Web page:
Angiogenesis is the formation of new blood vessels and is controlled by chemicals in the body. New blood vessels “feed” cells in our body with oxygen and nutrients, allowing these cells to grow. Those cells include good ones, e.g. healing a cut on the skin, and bad ones, e.g. cancer/tumor cells and fat tissues.
The most exciting thing is that angiogenesis can be controlled by certain chemicals produced in the body. Some of these chemicals stimulate angiogenesis, and other chemicals, called angiogenesis inhibitors, signal the process to stop. Angiogenesis inhibitors may not necessarily kill tumors, but instead may keep tumors stable.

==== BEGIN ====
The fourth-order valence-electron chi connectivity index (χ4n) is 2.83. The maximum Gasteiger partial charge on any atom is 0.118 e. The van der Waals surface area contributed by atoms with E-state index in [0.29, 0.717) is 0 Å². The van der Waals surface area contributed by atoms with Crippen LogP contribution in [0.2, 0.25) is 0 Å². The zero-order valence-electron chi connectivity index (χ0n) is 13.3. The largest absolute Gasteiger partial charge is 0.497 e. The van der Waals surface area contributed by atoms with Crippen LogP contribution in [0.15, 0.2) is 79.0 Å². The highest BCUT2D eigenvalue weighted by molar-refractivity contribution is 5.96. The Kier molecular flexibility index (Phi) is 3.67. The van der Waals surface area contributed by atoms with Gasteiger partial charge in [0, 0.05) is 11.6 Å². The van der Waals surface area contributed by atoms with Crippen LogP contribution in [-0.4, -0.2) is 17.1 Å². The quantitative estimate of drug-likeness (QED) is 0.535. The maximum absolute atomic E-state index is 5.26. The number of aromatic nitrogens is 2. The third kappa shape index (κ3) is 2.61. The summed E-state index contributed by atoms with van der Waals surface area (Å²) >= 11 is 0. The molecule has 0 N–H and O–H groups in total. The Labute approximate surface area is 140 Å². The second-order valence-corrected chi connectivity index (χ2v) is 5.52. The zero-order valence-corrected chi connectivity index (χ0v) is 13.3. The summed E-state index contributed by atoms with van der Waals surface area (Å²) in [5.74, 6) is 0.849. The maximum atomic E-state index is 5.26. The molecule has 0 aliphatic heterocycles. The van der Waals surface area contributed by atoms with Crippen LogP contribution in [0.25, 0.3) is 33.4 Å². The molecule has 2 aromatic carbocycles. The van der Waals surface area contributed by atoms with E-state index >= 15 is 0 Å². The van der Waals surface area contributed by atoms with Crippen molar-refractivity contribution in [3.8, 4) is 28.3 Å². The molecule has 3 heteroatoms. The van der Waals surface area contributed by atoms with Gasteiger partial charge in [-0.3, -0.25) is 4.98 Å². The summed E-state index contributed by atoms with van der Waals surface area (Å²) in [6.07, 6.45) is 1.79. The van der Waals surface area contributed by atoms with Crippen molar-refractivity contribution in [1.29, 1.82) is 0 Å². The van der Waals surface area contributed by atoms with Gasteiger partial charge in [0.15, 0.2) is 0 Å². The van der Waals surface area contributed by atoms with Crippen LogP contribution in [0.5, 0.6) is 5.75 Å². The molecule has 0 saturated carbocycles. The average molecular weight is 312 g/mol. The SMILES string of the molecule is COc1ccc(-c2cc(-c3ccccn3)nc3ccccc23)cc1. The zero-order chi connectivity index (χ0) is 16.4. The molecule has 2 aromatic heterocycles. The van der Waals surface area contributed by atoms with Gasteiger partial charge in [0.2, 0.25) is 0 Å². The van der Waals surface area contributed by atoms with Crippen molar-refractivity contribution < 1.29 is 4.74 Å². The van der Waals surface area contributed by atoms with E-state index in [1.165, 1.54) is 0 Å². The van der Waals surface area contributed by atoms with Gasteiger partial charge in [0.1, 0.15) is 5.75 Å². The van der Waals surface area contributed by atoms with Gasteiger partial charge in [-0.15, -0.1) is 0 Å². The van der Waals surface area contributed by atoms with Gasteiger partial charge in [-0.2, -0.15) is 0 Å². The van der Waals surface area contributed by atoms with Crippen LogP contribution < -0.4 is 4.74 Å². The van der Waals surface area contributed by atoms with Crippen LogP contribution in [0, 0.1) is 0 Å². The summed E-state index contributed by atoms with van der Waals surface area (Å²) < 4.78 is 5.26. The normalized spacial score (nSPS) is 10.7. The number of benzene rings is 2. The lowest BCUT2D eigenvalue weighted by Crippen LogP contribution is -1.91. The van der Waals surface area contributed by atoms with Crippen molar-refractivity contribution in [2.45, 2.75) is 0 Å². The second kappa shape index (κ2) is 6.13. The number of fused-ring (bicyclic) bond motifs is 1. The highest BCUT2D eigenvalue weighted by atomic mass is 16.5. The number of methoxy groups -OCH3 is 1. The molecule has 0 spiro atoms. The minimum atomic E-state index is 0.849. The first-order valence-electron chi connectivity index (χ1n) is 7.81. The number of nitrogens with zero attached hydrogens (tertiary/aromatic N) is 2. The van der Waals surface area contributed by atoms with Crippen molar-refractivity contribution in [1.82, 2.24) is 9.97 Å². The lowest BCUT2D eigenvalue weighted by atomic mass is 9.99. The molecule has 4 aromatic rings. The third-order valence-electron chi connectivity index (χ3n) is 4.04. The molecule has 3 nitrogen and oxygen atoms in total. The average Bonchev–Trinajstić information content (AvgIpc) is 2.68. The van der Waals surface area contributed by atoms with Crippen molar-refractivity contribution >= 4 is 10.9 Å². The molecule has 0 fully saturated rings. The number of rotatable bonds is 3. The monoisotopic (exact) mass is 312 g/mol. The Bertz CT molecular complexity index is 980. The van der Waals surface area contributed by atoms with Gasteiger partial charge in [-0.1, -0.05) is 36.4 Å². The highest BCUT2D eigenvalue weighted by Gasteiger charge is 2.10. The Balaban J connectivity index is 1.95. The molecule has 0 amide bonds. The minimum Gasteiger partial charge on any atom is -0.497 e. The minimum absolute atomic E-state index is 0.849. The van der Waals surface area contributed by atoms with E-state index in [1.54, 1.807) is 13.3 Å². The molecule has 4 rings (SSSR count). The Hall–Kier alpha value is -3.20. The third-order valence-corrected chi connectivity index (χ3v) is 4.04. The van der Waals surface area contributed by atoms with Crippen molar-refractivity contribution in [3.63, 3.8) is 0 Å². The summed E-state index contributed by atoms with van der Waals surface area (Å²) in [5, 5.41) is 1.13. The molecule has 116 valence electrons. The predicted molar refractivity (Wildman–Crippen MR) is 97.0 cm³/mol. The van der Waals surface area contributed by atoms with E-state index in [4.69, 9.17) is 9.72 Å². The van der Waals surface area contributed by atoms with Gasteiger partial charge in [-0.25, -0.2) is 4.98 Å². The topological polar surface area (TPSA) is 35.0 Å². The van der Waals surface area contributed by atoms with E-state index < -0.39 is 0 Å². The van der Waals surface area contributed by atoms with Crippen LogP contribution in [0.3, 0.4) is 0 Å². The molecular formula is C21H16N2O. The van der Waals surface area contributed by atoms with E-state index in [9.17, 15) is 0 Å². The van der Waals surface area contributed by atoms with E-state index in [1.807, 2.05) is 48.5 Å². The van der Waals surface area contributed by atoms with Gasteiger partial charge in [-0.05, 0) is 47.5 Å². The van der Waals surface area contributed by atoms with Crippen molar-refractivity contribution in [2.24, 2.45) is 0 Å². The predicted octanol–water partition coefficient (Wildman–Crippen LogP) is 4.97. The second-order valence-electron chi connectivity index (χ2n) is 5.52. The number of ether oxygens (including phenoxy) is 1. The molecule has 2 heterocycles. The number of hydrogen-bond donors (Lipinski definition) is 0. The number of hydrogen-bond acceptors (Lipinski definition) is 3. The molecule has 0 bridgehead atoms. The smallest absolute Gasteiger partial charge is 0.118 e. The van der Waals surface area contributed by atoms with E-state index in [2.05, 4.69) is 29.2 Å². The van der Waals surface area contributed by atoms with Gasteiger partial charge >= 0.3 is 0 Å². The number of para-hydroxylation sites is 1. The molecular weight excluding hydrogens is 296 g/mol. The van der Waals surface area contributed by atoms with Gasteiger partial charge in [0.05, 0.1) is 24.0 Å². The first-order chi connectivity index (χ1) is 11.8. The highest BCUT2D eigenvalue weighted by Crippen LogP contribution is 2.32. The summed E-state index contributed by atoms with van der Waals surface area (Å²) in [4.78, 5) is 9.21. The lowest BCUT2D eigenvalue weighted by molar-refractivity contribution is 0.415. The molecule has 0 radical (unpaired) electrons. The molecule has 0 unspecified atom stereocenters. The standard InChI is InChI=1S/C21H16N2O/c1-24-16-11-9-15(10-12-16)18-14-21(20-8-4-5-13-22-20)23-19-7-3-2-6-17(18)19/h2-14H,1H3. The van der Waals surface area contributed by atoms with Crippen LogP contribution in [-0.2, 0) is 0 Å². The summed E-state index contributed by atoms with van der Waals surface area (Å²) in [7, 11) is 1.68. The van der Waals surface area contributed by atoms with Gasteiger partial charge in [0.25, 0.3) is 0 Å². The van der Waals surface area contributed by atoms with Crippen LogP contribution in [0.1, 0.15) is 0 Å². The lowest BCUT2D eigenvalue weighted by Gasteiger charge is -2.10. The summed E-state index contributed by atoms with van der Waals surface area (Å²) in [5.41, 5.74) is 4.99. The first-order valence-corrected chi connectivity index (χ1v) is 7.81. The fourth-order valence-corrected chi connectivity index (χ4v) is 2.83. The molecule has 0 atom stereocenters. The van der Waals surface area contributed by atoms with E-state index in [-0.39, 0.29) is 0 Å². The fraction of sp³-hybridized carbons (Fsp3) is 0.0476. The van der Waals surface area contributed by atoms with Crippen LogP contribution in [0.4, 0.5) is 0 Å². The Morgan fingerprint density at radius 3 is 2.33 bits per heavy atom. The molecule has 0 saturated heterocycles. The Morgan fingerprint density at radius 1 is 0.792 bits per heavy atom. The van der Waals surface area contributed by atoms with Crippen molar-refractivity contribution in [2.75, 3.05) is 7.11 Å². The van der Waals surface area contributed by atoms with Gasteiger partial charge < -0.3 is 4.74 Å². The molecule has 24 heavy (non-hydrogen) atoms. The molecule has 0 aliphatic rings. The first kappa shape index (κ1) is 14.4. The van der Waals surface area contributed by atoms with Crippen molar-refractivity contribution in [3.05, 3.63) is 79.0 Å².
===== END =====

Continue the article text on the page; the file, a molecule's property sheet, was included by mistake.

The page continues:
When cancer cells have started growing and spreading, angiogenesis inhibitor therapy will only be most effective when combined with other therapies.
Cancer/tumor cells are common in us. When they don’t grow excessively, they coexist well with other cells in our body. When the angiogenesis process is out of balance, or the angiogenesis stimulating and inhibiting chemicals are out of balance, cancer cells go crazy.
As the old saying goes: An ounce of prevention is worth a pound cure.
Keeping the angiogenesis stimulating and inhibiting chemicals in balance is the key in the prevention. I guess this is the basis of Dr. William Li’s thesis on “Eat to starve cancer”.